[OS X TeX] i-Installer & Jaguar (10.2) Trivial Fix

Tom Kiffe tom at kiffe.com
Mon Oct 7 23:51:33 EDT 2002

On Monday, October 7, 2002, Juan Manuel Palacios:
>	A bit off topic but worth clarifying.The Finder used in Mac OS X is a Cocoa application my friend, not Carbon. Take a closer look: not runnable in Mac OS 9, presented as a "browsable" package, localization support and the final test:
>[juan at PowerBook: Acrobat Reader 5.0]% pwd
>/Applications/Acrobat Reader 5.0
>[juan at PowerBook: Acrobat Reader 5.0]% file Acrobat\ Reader\ 5.0
>Acrobat Reader 5.0: CFM binary
>[juan at PowerBook: Acrobat Reader 5.0]%
>	Carbon applications are just classic CFM binaries with minor modifications to the source code, whereas:
>[juan at PowerBook: Acrobat Reader 5.0]% cd /System/Library/CoreServices/
>[juan at PowerBook: CoreServices]% ls -l Finder.app/
>total 0
>drwxr-xr-x    7 root     wheel         264 Dec  8  2001 Contents/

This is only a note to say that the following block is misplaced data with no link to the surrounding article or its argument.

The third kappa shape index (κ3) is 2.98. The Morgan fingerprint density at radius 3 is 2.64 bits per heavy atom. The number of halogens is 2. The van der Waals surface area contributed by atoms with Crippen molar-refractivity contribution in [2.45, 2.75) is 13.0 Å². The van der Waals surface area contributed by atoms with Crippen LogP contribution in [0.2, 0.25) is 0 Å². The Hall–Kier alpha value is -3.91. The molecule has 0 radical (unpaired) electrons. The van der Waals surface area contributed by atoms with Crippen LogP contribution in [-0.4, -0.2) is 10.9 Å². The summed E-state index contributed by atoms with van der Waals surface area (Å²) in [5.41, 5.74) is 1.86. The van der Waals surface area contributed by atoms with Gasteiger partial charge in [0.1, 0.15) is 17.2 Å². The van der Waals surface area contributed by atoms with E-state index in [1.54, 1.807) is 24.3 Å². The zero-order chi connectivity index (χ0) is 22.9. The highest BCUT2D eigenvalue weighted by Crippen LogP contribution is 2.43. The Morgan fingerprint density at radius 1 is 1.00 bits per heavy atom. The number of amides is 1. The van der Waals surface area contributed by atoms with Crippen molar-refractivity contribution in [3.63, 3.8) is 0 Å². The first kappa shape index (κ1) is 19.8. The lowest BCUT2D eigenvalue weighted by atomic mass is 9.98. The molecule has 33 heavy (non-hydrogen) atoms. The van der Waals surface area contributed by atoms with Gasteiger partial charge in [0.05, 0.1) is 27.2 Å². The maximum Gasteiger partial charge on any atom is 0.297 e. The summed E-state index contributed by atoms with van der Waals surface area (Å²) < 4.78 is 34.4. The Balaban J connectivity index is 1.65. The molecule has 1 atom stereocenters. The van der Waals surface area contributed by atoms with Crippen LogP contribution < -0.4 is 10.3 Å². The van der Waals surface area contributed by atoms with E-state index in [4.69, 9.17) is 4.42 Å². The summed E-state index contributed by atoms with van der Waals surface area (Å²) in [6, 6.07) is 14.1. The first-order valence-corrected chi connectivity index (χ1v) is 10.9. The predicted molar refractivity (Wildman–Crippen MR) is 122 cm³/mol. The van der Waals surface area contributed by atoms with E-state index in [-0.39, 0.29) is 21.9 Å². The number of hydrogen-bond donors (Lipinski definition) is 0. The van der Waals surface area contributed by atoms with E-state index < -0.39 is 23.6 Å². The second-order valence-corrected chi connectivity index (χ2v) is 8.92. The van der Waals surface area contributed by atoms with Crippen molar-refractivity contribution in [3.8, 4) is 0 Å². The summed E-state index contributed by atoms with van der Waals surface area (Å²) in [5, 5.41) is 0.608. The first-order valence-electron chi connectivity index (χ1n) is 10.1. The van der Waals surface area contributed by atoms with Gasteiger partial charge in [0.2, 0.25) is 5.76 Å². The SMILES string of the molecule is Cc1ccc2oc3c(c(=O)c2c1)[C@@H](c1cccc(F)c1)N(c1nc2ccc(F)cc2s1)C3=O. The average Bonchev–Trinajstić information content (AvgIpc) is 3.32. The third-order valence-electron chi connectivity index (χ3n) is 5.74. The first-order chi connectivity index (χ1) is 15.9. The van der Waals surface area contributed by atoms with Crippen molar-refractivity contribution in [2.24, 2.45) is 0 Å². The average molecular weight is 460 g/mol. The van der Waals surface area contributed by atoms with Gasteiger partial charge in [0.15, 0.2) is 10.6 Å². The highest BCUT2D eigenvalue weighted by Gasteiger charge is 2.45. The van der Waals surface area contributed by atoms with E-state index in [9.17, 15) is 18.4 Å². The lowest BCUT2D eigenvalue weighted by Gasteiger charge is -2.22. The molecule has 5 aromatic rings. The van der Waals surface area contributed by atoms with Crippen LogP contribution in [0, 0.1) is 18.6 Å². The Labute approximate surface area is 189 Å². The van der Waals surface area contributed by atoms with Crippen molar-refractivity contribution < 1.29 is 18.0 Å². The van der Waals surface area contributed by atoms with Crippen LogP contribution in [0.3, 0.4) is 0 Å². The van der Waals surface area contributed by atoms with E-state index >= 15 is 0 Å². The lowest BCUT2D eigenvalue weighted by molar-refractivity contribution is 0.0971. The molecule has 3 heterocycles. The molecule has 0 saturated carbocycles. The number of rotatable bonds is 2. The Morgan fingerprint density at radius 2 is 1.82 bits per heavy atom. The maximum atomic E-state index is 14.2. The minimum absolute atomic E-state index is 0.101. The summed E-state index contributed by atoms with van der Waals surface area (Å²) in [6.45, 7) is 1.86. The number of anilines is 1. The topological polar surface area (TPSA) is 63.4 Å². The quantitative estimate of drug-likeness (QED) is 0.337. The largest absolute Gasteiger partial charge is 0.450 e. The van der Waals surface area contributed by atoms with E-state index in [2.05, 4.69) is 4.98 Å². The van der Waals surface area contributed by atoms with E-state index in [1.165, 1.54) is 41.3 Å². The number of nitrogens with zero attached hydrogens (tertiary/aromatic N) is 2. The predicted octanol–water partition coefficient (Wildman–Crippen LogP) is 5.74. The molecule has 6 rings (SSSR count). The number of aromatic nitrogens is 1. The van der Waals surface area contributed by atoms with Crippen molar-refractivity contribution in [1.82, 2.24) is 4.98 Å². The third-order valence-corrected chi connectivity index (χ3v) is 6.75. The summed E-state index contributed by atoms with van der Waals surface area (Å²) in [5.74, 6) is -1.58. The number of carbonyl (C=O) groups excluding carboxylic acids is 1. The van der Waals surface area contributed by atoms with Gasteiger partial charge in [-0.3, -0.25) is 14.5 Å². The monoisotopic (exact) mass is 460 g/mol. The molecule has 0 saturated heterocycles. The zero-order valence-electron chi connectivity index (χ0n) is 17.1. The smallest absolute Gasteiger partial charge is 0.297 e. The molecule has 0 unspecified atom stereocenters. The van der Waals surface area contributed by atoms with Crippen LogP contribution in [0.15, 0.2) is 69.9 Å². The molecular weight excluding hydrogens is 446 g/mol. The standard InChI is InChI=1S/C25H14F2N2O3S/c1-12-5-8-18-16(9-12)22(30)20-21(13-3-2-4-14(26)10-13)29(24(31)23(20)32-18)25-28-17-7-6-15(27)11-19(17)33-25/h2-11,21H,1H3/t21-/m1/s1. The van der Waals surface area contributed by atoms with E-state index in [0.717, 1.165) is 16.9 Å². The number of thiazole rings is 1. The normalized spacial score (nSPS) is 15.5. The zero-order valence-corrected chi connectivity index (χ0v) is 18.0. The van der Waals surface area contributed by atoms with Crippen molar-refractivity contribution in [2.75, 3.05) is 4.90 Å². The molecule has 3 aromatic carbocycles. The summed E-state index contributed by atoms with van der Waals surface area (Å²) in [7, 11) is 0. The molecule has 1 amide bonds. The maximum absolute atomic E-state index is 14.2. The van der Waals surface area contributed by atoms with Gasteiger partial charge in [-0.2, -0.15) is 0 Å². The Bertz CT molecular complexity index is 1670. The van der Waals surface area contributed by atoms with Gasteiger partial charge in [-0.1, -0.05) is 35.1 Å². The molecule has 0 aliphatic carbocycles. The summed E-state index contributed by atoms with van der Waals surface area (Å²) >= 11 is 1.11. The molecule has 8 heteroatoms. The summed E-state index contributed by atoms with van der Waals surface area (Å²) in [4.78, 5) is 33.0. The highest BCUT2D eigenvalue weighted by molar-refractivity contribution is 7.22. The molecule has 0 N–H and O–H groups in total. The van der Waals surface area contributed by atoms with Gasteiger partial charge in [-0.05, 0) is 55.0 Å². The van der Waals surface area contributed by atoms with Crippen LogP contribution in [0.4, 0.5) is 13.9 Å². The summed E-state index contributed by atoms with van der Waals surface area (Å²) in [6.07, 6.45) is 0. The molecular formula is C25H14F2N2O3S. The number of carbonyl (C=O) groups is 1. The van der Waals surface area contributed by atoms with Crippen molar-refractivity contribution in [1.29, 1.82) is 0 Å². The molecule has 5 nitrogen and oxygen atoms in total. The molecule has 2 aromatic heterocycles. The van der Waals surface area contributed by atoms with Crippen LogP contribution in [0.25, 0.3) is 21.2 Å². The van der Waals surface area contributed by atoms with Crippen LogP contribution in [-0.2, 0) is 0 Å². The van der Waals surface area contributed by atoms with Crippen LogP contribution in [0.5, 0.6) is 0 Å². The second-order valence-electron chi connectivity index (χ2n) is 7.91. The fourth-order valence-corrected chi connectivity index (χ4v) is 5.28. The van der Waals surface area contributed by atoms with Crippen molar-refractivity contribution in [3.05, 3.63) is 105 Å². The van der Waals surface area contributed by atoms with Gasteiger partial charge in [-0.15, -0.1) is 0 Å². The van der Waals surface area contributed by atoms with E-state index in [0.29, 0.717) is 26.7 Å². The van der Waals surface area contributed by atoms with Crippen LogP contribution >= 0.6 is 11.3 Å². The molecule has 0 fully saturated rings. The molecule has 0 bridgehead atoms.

>[juan at PowerBook: CoreServices]%
>	First we can see that what we see through the Finder as the "application" is no more than a package, or a directory under Terminal's eyes, which contains a binary inside:
>[juan at PowerBook: CoreServices]% cd Finder.app/Contents/MacOS/
>[juan at PowerBook: MacOS]% ls -l
>total 2.3M
>-rwxr-xr-x    1 root     wheel        2.3M Aug 21 00:34 Finder*
>[juan at PowerBook: MacOS]% file Finder
>Finder: Mach-O executable ppc
>[juan at PowerBook: MacOS]%
>	See the difference between a Carbon and a Cocoa application? Another example:

According to Apple's Web Site the Finder, up to June 2002 at least, is a Carbon application. A Carbon application can be either CFM or Mach-O executable ppc
and it can be either a bundled package or a single binary. 


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